On Random Thoughts

Q: You made a big move from Wisconsin ... what has been your biggest surprise about California living?
A: I didn't know you had things like heat waves here. I knew about earthquakes, but this heat is un-cool.

Q: Will you miss the snowy winters?
A: No, but my kids will miss the snow and ice. I thought the California winters would be a bonus to moving here, but they are really disappointed about leaving the skiing and skating, which is a way of life in Wisconsin. (And no, driving 3 hours to Tahoe doesn't make up for it.)

Q: So tell us, is the cheese really better in California?
A: This is a loaded question. I’ll just say that the cows are happier in Wisconsin, and I have not gotten around to trying the California cheese yet!

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August 18, 2006

Your Yahoo! is Showing

There's been some reports about how Google is trying to stop people from using the term, googling. When I heard about it, I was like, "Hello, gift horse, mouth!"

Most companies, including ours, spend a great deal of time trying to turn our brands into household names. In fact, we just kicked off a marketing campaign called "Your Yahoo! has changed" that is meant to encourage people to have fun with our brand by creating their own commercials.

To catch the spirit, I've been thinking about replacing words in famous songs or sayings, for example, using Yahoo! as the keyword in the famous King Missile song:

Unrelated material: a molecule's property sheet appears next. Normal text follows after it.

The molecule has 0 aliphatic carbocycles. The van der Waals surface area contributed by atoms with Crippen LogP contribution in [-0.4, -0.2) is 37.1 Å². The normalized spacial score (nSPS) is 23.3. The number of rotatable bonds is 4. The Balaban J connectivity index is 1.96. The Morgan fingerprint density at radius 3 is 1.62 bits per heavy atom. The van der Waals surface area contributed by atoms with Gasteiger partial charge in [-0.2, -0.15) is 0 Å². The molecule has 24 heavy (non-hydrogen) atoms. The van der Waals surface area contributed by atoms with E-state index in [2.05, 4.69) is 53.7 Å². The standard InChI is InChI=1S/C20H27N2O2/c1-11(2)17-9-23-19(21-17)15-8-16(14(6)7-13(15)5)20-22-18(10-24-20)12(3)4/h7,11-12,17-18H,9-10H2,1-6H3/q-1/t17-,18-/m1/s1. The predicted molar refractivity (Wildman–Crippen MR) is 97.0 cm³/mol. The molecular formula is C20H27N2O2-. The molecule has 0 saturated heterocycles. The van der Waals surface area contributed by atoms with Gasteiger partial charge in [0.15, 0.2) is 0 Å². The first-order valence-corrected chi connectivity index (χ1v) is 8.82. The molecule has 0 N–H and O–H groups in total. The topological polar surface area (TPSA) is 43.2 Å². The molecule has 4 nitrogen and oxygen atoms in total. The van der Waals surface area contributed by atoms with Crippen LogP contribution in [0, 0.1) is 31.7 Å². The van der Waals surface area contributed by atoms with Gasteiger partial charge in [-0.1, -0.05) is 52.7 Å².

...as I walked down Second Avenue towards St. Marks Place,
where all those people sell used books and other junk on the street,
I saw MY YAHOO lying on a blanket
next to a broken toaster oven.
Some guy was selling it.
I had to buy MY YAHOO off him.
He wanted twenty-two bucks, but I talked him down to seventeen.
I took it home, washed it off,
and put MY YAHOO back on. I was happy again. Complete.

That may not be what the brand guys wanted me to come up with (or is it?), but nevertheless, it's what I thought of.

People don’t often do what you want them to do, and brands are more about what consumers think, than what companies want. We're ok with that. You want the yodel? Have it anytime you want (just mouse over the ! on the front page and click). Is Yahoo! a verb, noun or exclamation? Maybe it's all of them.

We leave that to you. You can Yahoo! to your heart's content, any way you want to. Heck, you can even build your own Yahoo! Search engine.

Tara Kirchner
Yahoo! Search

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August 16, 2006

Rollyo Rolls On, Powered by the Yahoo! Developer Network

Over the past few weeks, we at the Yahoo! Developer Network have been working with our Yahoo! Search colleagues to launch a couple of enhancements to our search-related developer offerings: version 2.0 of our Search SDK and new functionality for our Site Explorer API.

While we love pushing out new capabilities to developers using the Yahoo! Search platform, we love the applications they build even more. We especially like it when developers continue to build new functionality on top of our core APIs. Rollyo, the "roll your own" search engine and one of our earliest partners and users of the Yahoo! Web Search API, recently rolled out (pun intended!) a new version of their product with a batch of new features, including a new homepage and a dashboard that allows you to manage your Rollyo experience. As the Rollyo FAQ says, "Yahoo provides the engine and Rollyo puts you behind the steering wheel" -- and the new model of the powered-by-Yahoo! Rollyo car handles quite nicely, thank you very much.